Every religious group opposes what's in Trump's 'religious liberty' order


Donald Trump's "religious liberty" executive order, which both weaponizes and politicizes religion, is not just bad policy. It's bad politics. Majorities of every religious group, including Catholics and white evangelicals, oppose the substantive elements within it.

The "religious liberty" executive order Donald Trump just signed into law allows businesses to use religion as an excuse to deny birth control coverage to their employees. The order also directs the IRS not to enforce the Johnson Amendment, which prevents tax-exempt churches and nonprofits from endorsing political candidates.

Set aside the fact that the types of contraception to which some employers want to deny women access are the most effective forms of birth control. Set aside the fact that these long-acting birth control methods are in no way akin to abortion, and that affordable access to them reduces the need for abortion because of their effectiveness in preventing unintended pregnancies.

Set aside the fact that pastors and other clergy are already free to speak out on political issues. Set aside the fact that it is extremely rare for the IRS to pursue churches or non-profits for violating the Johnson Amendment. And set aside the fact this order risks turning our houses of worship and nonprofits into "vehicles to spend millions of dollars – given in secret and subsidized by a tax deduction – on politics," as Citizens for Responsible Ethics in Washington warned.

There's no question it's terrible policy. But it's also bad politics.

Two-thirds of Americans, including majorities of all major religious groups, believe that businesses should be required to provide employees with insurance that covers contraception with no co-pays. And seven in ten Americans, including all major religious groups, think tax-exempt churches and houses of worship should not be allowed to endorse candidates. In fact, only a third of white evangelicals and a quarter of Catholics think they should be allowed to do so.

(Notably, more than 70 percent of voters, including two-thirds of Trump voters, want to keep current law prohibiting nonprofits from engaging in partisan political activity, too, according to a poll by Independent Sector, which has been actively opposing this move along with a broad coalition of the nation's nonprofits, organized by the National Council of Nonprofits.)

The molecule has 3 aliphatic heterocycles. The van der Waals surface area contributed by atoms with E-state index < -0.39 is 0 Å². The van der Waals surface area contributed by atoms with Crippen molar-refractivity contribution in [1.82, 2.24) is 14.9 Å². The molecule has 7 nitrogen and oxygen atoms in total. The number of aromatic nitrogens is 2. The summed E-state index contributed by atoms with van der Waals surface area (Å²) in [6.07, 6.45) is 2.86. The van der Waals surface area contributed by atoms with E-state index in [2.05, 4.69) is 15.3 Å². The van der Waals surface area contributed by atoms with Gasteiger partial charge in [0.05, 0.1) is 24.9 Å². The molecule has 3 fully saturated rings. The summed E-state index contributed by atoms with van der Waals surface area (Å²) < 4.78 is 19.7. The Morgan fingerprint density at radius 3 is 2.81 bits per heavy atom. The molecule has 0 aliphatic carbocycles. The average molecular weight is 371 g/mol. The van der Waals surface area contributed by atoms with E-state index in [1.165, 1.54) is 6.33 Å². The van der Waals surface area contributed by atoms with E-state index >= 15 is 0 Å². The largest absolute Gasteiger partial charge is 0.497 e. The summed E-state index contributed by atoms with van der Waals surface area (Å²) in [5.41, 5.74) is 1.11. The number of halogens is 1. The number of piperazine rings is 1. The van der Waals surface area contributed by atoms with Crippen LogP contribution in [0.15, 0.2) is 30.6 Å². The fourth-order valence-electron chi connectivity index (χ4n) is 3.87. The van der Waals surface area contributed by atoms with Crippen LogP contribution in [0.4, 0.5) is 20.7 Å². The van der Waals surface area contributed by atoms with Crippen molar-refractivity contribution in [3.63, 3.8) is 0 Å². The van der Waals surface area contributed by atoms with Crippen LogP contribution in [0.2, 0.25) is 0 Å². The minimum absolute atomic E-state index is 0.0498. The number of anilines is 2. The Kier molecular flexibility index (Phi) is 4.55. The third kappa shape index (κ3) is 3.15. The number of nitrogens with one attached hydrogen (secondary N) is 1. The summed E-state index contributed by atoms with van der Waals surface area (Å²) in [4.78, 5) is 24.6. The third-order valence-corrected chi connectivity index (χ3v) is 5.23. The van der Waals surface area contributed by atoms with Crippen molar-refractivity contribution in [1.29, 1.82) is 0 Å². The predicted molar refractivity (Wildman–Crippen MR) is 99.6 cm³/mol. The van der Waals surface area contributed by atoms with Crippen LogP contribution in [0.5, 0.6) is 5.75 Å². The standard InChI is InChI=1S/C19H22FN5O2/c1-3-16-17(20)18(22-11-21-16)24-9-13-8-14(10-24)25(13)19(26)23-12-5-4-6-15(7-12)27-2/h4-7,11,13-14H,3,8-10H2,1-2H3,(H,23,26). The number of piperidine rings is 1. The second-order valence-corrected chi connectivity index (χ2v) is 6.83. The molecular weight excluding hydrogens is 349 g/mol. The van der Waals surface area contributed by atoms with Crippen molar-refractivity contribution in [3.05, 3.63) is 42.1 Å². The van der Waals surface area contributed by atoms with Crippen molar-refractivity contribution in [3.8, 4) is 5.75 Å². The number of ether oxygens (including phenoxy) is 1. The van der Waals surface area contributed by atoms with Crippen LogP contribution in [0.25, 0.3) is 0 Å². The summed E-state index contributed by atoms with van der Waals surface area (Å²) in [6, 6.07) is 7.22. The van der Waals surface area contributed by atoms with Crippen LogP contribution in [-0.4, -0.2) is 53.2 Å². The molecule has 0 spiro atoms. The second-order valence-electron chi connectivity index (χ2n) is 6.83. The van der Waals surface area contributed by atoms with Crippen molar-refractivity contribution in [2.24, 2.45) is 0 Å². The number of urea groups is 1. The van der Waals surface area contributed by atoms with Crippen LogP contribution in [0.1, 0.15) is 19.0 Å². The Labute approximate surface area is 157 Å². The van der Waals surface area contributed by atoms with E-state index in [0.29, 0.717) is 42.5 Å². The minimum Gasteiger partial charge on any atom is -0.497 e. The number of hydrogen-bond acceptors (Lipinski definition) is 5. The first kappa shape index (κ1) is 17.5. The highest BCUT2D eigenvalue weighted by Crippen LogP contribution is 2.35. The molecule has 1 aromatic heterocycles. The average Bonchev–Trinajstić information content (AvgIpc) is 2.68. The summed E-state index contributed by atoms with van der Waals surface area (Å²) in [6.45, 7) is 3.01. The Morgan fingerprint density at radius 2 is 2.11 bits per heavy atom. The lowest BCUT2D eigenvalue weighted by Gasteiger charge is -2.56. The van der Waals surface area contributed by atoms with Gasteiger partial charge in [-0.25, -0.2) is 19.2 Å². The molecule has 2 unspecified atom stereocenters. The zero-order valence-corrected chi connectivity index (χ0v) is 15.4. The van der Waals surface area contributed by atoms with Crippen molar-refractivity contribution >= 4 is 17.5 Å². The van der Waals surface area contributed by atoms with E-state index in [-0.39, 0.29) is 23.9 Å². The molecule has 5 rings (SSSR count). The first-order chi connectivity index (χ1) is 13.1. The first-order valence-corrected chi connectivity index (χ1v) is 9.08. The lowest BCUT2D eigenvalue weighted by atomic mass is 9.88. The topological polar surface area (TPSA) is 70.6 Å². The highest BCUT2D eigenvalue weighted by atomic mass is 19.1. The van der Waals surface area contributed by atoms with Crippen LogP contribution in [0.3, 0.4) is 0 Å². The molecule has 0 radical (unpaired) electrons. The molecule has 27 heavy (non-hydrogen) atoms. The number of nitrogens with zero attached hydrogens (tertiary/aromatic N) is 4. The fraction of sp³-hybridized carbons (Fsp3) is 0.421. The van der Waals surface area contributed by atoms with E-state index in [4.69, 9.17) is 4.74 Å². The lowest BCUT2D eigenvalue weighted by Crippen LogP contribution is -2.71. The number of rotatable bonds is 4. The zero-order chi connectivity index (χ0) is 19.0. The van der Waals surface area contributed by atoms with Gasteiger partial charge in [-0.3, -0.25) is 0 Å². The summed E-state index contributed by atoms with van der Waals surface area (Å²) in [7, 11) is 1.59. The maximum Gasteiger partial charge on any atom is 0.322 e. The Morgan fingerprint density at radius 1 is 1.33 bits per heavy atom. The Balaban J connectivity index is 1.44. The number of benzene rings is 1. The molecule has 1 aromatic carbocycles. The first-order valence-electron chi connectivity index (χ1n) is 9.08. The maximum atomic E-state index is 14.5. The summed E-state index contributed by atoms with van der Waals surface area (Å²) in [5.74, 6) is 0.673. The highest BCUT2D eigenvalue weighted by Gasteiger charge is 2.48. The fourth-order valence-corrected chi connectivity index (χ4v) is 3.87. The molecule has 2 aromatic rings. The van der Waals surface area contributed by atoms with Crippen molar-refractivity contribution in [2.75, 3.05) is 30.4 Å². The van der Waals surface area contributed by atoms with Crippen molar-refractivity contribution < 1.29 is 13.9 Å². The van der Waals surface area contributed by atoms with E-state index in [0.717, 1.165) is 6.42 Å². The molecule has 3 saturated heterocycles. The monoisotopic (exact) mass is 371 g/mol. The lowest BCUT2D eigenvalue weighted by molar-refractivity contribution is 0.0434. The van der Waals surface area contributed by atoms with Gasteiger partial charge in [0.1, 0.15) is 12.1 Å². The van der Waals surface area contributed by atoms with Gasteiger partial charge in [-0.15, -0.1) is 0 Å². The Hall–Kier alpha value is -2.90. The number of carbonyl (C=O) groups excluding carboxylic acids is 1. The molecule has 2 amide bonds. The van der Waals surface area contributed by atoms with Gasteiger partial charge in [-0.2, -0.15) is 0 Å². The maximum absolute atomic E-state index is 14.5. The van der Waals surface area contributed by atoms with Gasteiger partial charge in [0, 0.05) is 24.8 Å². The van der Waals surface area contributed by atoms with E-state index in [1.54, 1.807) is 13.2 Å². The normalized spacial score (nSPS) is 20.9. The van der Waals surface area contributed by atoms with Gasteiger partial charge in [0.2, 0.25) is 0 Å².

Make no mistake, the vast majority of white evangelicals voted for Trump in the 2016 election and continue to support him. But if he continues to take his cues from the graying elders of the religious right, he will indeed find himself bending over backwards to appeal to an ever-narrowing sliver of a rapidly declining part of America.

While the number of self-identified evangelicals in America has remained relatively steady in recent years, that is because of increasing numbers of non-white Americans who identify that way, but vote differently than white evangelicals. As Robert P. Jones, of Public Religion Research explains, white evangelicals are in decline:

But over the last decade, we have seen marked decline among white evangelical Protestants, the more conservative part of the white Protestant family. White evangelical Protestants comprised 22 percent of the population in 1988 and still commanded 21 percent of the population in 2008, but their share of the religious market had slipped to 18 percent .. .and our latest 2015 numbers show an additional one-percentage-point slip to 17 percent.

These indicators of white evangelical decline at the national level are corroborated, for example, by internal membership reports during the same period from the Southern Baptist Convention, the largest evangelical Protestant denomination in the country. It has now posted nine straight years of declining growth rates.

Trump loves to say that he "loves the evangelicals" and that they love him. Like this executive order, it's a blatant political pander.

But the pay off may not be what Republicans think — at least not for long.